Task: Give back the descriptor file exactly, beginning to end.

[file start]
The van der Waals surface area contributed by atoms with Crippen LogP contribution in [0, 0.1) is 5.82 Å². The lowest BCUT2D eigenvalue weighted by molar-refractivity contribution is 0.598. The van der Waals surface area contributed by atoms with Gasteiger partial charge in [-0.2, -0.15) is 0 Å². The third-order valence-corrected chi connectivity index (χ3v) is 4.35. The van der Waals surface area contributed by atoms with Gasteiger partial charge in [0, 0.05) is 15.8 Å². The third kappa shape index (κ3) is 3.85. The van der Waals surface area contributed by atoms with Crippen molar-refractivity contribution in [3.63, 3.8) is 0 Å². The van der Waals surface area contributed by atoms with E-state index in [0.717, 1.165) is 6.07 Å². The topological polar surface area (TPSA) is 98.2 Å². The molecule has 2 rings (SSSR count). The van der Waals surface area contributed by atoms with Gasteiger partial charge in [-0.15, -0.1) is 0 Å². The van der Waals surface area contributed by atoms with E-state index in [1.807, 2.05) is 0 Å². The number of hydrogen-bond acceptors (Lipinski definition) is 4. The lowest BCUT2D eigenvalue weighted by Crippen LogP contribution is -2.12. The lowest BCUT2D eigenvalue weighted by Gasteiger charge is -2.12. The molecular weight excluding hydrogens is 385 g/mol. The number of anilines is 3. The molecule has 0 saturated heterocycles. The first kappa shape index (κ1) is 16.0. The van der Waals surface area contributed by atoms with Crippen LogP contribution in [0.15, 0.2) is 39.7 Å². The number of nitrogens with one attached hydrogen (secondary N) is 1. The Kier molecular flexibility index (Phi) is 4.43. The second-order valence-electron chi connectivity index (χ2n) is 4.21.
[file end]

The van der Waals surface area contributed by atoms with Crippen LogP contribution in [0, 0.1) is 5.82 Å². The lowest BCUT2D eigenvalue weighted by molar-refractivity contribution is 0.598. The van der Waals surface area contributed by atoms with Gasteiger partial charge in [-0.2, -0.15) is 0 Å². The third-order valence-corrected chi connectivity index (χ3v) is 4.35. The van der Waals surface area contributed by atoms with Gasteiger partial charge in [0, 0.05) is 15.8 Å². The third kappa shape index (κ3) is 3.85. The van der Waals surface area contributed by atoms with Crippen molar-refractivity contribution in [3.63, 3.8) is 0 Å². The van der Waals surface area contributed by atoms with E-state index in [0.717, 1.165) is 6.07 Å². The topological polar surface area (TPSA) is 98.2 Å². The molecule has 2 rings (SSSR count). The van der Waals surface area contributed by atoms with Gasteiger partial charge in [-0.15, -0.1) is 0 Å². The van der Waals surface area contributed by atoms with E-state index in [1.807, 2.05) is 0 Å². The number of hydrogen-bond acceptors (Lipinski definition) is 4. The lowest BCUT2D eigenvalue weighted by Crippen LogP contribution is -2.12. The lowest BCUT2D eigenvalue weighted by Gasteiger charge is -2.12. The molecular weight excluding hydrogens is 385 g/mol. The number of anilines is 3. The molecule has 0 saturated heterocycles. The first kappa shape index (κ1) is 16.0. The van der Waals surface area contributed by atoms with Crippen LogP contribution in [0.15, 0.2) is 39.7 Å². The number of nitrogens with one attached hydrogen (secondary N) is 1. The Kier molecular flexibility index (Phi) is 4.43. The second-order valence-electron chi connectivity index (χ2n) is 4.21.